The Guardian‘s Beef With Free Museum Admission Part 3

Patrons waiting in line at The Met (which recently upped its suggested donation to $25). Via the NYT

Over the past few days, we’ve examined the cases of two writers in The Guardian who support charging admission at national UK museums (they are currently free).

Tristram Hunt thinks its better to charge admission than lose outreach programs. Jonathan Jones think its better to charge admission than sell off work or risk it getting defaced because of inadequate security.

So what’s the message here? Would I go to more museums in NYC if they were free? HELL YES. But I go even when they aren’t. I don’t feel bad supporting an arts institution when it would cost the same amount to see some terrible movie in theaters. I’m swayed by Hunt’s point– I’d rather pay admission knowing that my money helped to fund education and outreach. And I suspect that many citizens of the United Kingdom would agree with me.

However, given that these national museums are already free, I also think it would be a step back to charge $25 for access. Blerg. In the Post-materialist, Socialist Utopia of my dreams, we would all live in museums. For free.

But until then, I suppose that the answer is some combination of increased government support supplemented by appropriate deaccessioning and a controlled use of suggested admission fees. Perhaps event fees? We’re looking for a “best of all possible worlds” scenario here.

Let me know if you have any ideas and I’ll pass them along to David Cameron the next time we’re out for tea.


One Comment on “The Guardian‘s Beef With Free Museum Admission Part 3”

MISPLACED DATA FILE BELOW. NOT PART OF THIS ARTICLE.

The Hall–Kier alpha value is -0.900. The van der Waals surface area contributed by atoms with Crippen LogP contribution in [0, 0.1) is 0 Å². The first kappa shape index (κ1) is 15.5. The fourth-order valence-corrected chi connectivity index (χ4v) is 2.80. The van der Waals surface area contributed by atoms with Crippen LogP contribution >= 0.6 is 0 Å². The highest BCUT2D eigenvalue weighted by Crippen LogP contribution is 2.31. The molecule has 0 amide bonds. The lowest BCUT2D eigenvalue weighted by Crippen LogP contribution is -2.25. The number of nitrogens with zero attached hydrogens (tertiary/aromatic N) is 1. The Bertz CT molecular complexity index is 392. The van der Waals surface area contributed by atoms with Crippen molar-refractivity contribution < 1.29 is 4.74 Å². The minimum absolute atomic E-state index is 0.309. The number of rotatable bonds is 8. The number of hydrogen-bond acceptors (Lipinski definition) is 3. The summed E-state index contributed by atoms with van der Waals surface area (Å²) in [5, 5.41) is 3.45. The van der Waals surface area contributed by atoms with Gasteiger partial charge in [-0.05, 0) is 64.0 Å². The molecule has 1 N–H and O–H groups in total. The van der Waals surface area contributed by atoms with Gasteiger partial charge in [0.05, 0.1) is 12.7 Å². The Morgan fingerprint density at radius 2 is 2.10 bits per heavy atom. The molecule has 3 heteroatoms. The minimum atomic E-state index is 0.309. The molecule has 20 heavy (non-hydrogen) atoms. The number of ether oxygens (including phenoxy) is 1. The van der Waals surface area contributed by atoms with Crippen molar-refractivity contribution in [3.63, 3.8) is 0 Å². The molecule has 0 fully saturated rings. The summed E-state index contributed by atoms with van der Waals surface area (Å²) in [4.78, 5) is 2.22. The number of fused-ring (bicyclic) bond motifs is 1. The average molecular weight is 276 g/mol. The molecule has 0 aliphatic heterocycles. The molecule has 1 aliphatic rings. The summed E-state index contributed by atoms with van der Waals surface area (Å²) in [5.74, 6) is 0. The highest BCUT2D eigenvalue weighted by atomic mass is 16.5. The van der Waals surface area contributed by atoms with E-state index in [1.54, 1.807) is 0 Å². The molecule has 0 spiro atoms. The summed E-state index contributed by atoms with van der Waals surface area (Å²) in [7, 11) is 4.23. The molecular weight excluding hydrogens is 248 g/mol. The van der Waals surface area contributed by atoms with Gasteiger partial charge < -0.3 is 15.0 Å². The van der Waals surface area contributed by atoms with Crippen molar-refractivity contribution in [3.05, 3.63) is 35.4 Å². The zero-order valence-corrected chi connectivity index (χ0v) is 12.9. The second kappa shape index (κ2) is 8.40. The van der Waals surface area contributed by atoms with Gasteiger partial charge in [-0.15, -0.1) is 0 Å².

1. nycdouvetw says:

    I oppose charging admission to art museums. That being said, as someone who working in conservation, I know that the costs of maintaining these vast collections (like an iceberg, the overwhelming body of the collection is not on view and kept in climate controlled storage vaults!) is staggering: maintaining climate control, security, insurances (for the most valuable works in the world, likely not cheap), publications, staffing, and of course conservation of these works.

    Today conserving works involves so many specialists, and just the examination of works through various types of spectroscopy, ie, FTIR, GC, GCMS, pyrole-GCMS, X Ray, and many others, not to mention the OSHA mandated chemical safety hooding, ventilation, photo-documentation laboratories is not cheap. I could go on. And thats NOT even treating them. There are so many objects that are literally sitting in a line waiting to be conserved, hoping for a show that might come up that would warrant their rescue. I have heard from museum conservation professionals that the average cost per visitor to a museum is around $40 at high traffic museums in the city.

    Those facts being offered, I still think museums should be free. You can see why I don’t get into debating politics, eh?

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